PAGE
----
“It was clear to me that I could have great policy ideas and a keen grasp of budgeting, but if I didn’t develop key leadership skills, I would never be able to lead my colleagues, my constituents, or my city forward.”
By Clarence Anthony.
When people hear that I was elected mayor of South Bay, Florida at age 24, they often comment that successfully running for office at such a young age must have been difficult.
“No,” I tell them. “Getting elected was the easy part. Governing was the hard part.”
I am fortunate that the skills it took to get elected came naturally to me. But governing required a different set of skills. Some skills were operational, such as budgeting and planning. Others skills were more policy-oriented. I have a master’s degree in public administration, and I specialized in city growth management, so my education provided me with many of the basic skills I would need to govern.
Once in office, however, I realized that it would take more than an understanding of policy, budgeting and planning to succeed. It would take leadership.
I quickly learned that the most important skills for an elected official – communication, vision, building trust, leading change and collaboration – were personal and organizational skills. It was clear to me that I could have great policy ideas and a keen grasp of budgeting, but if I didn’t develop those key leadership skills, I would never be able to lead my colleagues, my constituents, or my city forward.
Armed with this new realization, I immediately turned to my State League (the Florida League of Cities), the National League of Cities (NLC), and NLC University (NLCU, formerly known as the Leadership Training Institute). Then, as now, NLCU’s courses provided invaluable leadership development skills that I utilized and applied in my professional and personal life. I highly recommend these courses for all elected officials. They are offered online, as pre-conference sessions at both of our annual conferences, or at our Annual Leadership Summit.
One of the most important tenets of leadership I’ve learned in my career is that leadership is a mindset and practice that is applicable to all facets of life, not just one’s professional life. Other mayors and councilmembers have shared stories with me over the years about how they, too, have leveraged their leadership competencies and behaviors to achieve great outcomes in a variety of endeavors.
For so many of our members, the role of elected official is but one of several roles they play. Our members are also dentists, architects, farmers and small business owners, as well as parents, spouses and coaches. In each of these roles, they are expected to be leaders. NLCU educational sessions help them develop behaviors and skills that enable them be better leaders and achieve greater success in all of the roles they play.
I’ve also come to realize that being a leader means recognizing that the process of learning and development never ends. There is always new information to be gained, and there are always new insights to be discovered. As the great management theorist and author Peter Drucker once said, “Knowledge has to be improved, challenged, and increased constantly – or it vanishes.”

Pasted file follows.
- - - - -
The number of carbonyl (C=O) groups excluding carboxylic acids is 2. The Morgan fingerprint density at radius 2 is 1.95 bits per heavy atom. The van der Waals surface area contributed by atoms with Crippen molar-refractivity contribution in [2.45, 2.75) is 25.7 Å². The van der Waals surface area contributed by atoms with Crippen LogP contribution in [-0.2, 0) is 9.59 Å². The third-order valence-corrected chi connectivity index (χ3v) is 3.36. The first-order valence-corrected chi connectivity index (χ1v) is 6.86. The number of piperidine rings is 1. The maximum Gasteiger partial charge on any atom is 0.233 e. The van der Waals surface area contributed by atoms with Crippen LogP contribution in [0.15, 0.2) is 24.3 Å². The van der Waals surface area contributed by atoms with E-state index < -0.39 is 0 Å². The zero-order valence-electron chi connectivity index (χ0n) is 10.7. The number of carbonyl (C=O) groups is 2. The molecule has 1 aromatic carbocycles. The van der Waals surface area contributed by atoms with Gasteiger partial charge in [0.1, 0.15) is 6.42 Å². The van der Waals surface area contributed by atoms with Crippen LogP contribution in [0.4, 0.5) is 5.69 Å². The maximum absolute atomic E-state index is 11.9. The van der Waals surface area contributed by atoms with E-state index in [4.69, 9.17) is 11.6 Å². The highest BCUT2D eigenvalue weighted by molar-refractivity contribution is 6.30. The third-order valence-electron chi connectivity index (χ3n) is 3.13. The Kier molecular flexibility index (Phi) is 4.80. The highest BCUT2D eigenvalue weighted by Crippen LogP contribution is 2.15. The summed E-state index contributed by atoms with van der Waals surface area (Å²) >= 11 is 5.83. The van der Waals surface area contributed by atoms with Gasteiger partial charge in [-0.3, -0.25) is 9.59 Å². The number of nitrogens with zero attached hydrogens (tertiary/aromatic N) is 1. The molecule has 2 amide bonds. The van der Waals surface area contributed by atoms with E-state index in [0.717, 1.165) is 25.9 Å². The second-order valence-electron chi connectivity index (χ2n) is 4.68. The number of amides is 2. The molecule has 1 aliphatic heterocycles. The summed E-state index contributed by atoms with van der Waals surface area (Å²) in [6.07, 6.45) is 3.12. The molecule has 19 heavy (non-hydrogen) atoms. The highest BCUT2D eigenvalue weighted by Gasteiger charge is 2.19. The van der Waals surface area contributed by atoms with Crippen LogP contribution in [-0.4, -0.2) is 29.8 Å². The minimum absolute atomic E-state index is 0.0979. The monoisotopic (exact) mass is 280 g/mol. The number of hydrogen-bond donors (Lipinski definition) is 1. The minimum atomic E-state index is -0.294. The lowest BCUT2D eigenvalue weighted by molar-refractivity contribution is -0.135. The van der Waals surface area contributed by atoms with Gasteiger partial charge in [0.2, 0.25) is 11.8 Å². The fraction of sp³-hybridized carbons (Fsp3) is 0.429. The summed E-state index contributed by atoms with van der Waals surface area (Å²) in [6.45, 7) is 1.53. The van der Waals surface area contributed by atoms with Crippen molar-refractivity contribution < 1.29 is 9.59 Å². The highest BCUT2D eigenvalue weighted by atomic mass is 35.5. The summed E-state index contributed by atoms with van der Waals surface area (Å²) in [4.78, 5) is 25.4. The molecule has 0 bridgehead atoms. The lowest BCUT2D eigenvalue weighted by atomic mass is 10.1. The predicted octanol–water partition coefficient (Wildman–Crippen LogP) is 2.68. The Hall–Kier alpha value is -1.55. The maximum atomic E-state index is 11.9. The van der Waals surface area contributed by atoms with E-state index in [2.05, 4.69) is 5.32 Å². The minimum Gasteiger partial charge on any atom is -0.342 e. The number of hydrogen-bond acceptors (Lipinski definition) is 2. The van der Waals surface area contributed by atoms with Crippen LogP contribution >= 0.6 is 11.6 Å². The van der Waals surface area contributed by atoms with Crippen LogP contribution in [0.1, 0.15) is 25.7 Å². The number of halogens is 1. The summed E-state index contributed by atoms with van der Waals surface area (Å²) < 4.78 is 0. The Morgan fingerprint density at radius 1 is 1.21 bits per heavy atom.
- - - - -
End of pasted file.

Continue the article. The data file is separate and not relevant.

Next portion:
As an elected official, I felt that it was my responsibility to my constituents to be a learner – constantly improving, challenging and increasing my knowledge so that it did not vanish. I trust you feel the same way.
Learning of course, takes many shapes; it encompasses more than just engaging in formal classroom education. In fact, most leadership researchers agree that the ratio of formal learning opportunities available (workshops, seminars, classes) to informal learning opportunities (self-study, mentorships, networking, on-the-job experiences, problem solving and feedback) is somewhere around 1:4.
This is not to say that formal learning opportunities are not important. In fact, a formal education is the essential building block of a larger education that is complimented by all types of informal learning opportunities. Informal learning involves applying what was learned in the formal learning setting. It also involves learning from one’s peers, and learning about and incorporating best practices and creative ideas. The National League of Cities and NLCU are essential partners in helping our members become lifelong learners – and thus, more effective local leaders – through both formal and informal learning.
Our members are exposed to the best in-depth research on cities, courtesy of our City Solutions and Applied Research department. In addition, when our members attend NLCU offerings, they take the formal knowledge they’ve acquired for an informal “test drive,” sharing it with their peers and discussing possible applications outside the classroom that can lead to best practices. Armed with a wealth of knowledge that has been acquired in many different ways, our members apply that knowledge to their roles in their professional and personal lives, leading to better outcomes for their communities and citizens.
The National League of Cities has a number of strategic goals, one of which is to “expand the capacity of city officials to serve as ethical, effective and engaged leaders.” It is a goal born of belief and experience – belief in the power of leadership to transform individuals, organizations and communities, and the experience that comes from constantly learning and consistently applying the mindset and practice of leadership to governing.
This post originally appeared in the newsletter of the Colorado Municipal League and was reposted at Cities Speak.
Clarence E. Anthony is the CEO & Executive Director of the National League of Cities. Follow him on Twitter @ceanthony50.